Updated: 3/2/2020

Lower Extremity Spine & Neuro Exam

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https://upload.orthobullets.com/topic/2002/images/lumbar_nerve_roots_3.jpg
https://upload.orthobullets.com/topic/2002/images/LE dermatomes_moved.jpg
https://upload.orthobullets.com/topic/2002/images/brachial plexus fixed._moved.jpg
Overview
  • Warning: the table below is a simplification as muscles are often innervated by multiple nerve root
    • for example, ankle dorsiflexion usually has a contribution from both L4 and L5  
x
Primary Motion
Primary Muscles
Sensory
Reflex
L1      Iliac crest and groin Cremasteric (and L2)
L2,3 Hip flexion
Hip adduction
iliopsoas (lumbar plexus, femoral n.)
hip adductors (obturator n.)
 Anterior and inner thigh None
L4 Knee extension (also L3)
quadriceps (femoral n.
 Lateral thigh, anterior knee, and medial leg Patellar
L5 Ankle dorsiflexion (also L4) tibialis anterior (deep peroneal n.)  Lateral leg & dorsal foot
None
Foot inversion tibialis posterior (tibial n.)
Toe dorsiflexion EHL (DPN), EDL (DPN)
Hip extension hamstrings (tibial) & gluteus max (inf. gluteal n.)
Hip abduction  gluteus medius (sup. gluteal n.
S1 Foot plantar flexion
Foot eversion
gastroc-soleus (tibial n.)
peroneals (SPN)
 Posterior leg Achilles
S2 Toe plantar flexion FHL (tibial n.), FDL (tibial
 Plantar foot

Anal wink  (bulbocavernous)

S3,4 Bowel & bladder function bladder  Perianal
 
History & Symptoms
 
Characteristic symptoms
systemic symptoms (weight loss) tumor, infection
evaluation of localized axial pain tumor, infection
mechanical pain instability, discogenic pain
radicular pain HNP
night pain tumor
referred pain peptic ulcer disease, cholecystiits, nephrolithiasis, PID, pancreatitis
concomittant pain hip & shoulder
psychogenic secondary gain
 
Inspection & Palpation
  •  Inspection
    • skin
      • looking for prior scars, cafe au lait spots, hairy patches in the lower lubmar spine
Motor Exam
 
Muscle Grading System (ASIA)
0 Total paralysis
1 Palpable or visible contraction
2 Active movement, full range of motion, gravity eliminated
3 Active movement, full range of motion, against gravity
4 Active movement, full range of motion, against gravity and provides some resistance
5 Active movement, full range of motion, against gravity and provides normal resistance
NT Patient unable to reliably exert effort or muscle unavailable for testing due to factors such as immobilization, pain on effort or contracture.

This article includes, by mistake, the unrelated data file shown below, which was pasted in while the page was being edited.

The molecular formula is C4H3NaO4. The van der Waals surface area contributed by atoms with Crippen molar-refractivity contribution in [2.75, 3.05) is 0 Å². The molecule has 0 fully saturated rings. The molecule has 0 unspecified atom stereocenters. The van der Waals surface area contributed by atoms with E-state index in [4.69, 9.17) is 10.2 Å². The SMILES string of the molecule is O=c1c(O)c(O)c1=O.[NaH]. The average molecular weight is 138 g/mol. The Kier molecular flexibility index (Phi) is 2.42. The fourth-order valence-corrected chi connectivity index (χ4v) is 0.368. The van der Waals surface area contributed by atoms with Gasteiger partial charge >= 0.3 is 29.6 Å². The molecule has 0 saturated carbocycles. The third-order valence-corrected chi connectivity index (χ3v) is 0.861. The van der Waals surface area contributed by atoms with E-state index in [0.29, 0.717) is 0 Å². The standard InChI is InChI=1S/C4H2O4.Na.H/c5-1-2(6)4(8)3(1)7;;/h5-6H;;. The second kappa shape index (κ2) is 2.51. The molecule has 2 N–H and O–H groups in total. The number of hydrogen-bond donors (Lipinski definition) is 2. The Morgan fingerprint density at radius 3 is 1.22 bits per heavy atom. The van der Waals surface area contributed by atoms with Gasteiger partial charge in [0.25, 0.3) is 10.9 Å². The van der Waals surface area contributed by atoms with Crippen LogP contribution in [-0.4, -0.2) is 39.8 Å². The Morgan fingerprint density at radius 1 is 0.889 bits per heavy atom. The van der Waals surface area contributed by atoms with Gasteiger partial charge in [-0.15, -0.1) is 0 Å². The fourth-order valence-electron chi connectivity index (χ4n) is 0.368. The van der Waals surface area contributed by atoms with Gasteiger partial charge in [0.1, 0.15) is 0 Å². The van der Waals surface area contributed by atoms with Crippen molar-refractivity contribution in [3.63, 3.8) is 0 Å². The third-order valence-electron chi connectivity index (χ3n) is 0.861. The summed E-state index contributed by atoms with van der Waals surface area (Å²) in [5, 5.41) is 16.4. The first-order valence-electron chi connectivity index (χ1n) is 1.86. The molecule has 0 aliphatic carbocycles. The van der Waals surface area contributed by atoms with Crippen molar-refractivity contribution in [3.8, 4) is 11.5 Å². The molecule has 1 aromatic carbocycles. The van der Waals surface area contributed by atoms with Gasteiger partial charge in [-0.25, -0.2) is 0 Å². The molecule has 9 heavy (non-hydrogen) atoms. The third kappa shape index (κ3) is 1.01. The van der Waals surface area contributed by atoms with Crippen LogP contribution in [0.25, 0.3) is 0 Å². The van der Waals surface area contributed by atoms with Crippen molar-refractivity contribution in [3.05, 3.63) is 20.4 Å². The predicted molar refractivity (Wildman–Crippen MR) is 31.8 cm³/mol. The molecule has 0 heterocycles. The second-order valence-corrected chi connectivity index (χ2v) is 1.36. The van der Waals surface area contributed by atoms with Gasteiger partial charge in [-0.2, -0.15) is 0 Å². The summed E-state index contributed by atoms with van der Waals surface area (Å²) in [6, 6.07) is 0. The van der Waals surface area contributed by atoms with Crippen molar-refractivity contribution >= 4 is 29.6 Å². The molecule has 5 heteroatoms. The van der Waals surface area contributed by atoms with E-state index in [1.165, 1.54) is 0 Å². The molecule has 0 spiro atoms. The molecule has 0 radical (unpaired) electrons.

Sensory Exam
 
Sensory Grading System (ASIA)
0 Absent
1 Impaired
2 Normal
NT Not Testable
 
Specific Tests
  • Special tests
    • straight leg raise  
      • compression of lower lumbar nerve roots (L4-S1)
      • important to distinguish from hamstring tightness
      • considered positive if symptoms produced with leg raised to 40°
    • crossed straight leg raise 
      • performing straight leg raise in uninvolved leg produces symptoms in involved leg
    • Babinski's test 
      • positive findings suggests upper motor neuron lesion
    • ankle clonus test 
      • associated with upper motor neuron lesion
    • bulbocavernous reflex
      • tests for the presence of spinal shock
      • positive reflex with anal sphincter contraction with squeezing of glans penis or clitorus
        • can alternatively tug on foley catheter to stimulate reflex
  • Lumbosacral plexus illustration 
  • Sensory illustration 
Clinical Findings
 
Symptoms
Neurologic etiology
Causes
Paresthesias alone medial aspect of knee Irritation of saphenous division of femoral nerve • Psoas absces 
• Saphenous n. compression (surfing)
A Trendelenburg gait Injury to L5 nerve root Paracentral L4/5 HNP
Numbness along lateral thigh meralgia paresthetica (lateral femoral cutaneous nerve palsy) compression of LFCN (patient positioning)
Foot drop Common peroneal nerve palsy or sciatic nerve compression
• lateral knee compression
• hip dislocation
quadriceps weakness femoral nerve palsy
• hyperflexed Pavlik harness
• L3 and L4 nerve root compression
 
Waddel Signs
  • Waddell identified 5 exam findings that correlated with non-organic low back pain. The tests include
Finding Description
1. Tenderness a. superficial - pain with light touch to skin
b. deep - nonanatomic widespread deep pain
2. Simulation a. pain with light axial compression on skull 
b. pain with light twisting of pelvis
3. Distraction No pain with distracted SLR
4. Regional a.nonanatomic or inconsistent motor findings during entire exam 
b. nonanatomic or inconsistent sensory findings during entire exam
5. Overreaction Overreaction noted at any time during exam

 

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Questions (2)

(OBQ13.22) A Trendelenburg gait would most likely be caused by which of the following lumbar conditions. Review Topic | Tested Concept

QID: 4657
1

L3/4 far lateral disc herniation

23%

(1193/5207)

2

L3/4 central disc herniation with impingement on the bilateral descending nerve roots

3%

(166/5207)

3

L4/5 far lateral disc herniation

14%

(747/5207)

4

L5/S1 far lateral disc herniation

54%

(2797/5207)

5

L5/S1 paracentral disc herniation

5%

(281/5207)

L 4 B

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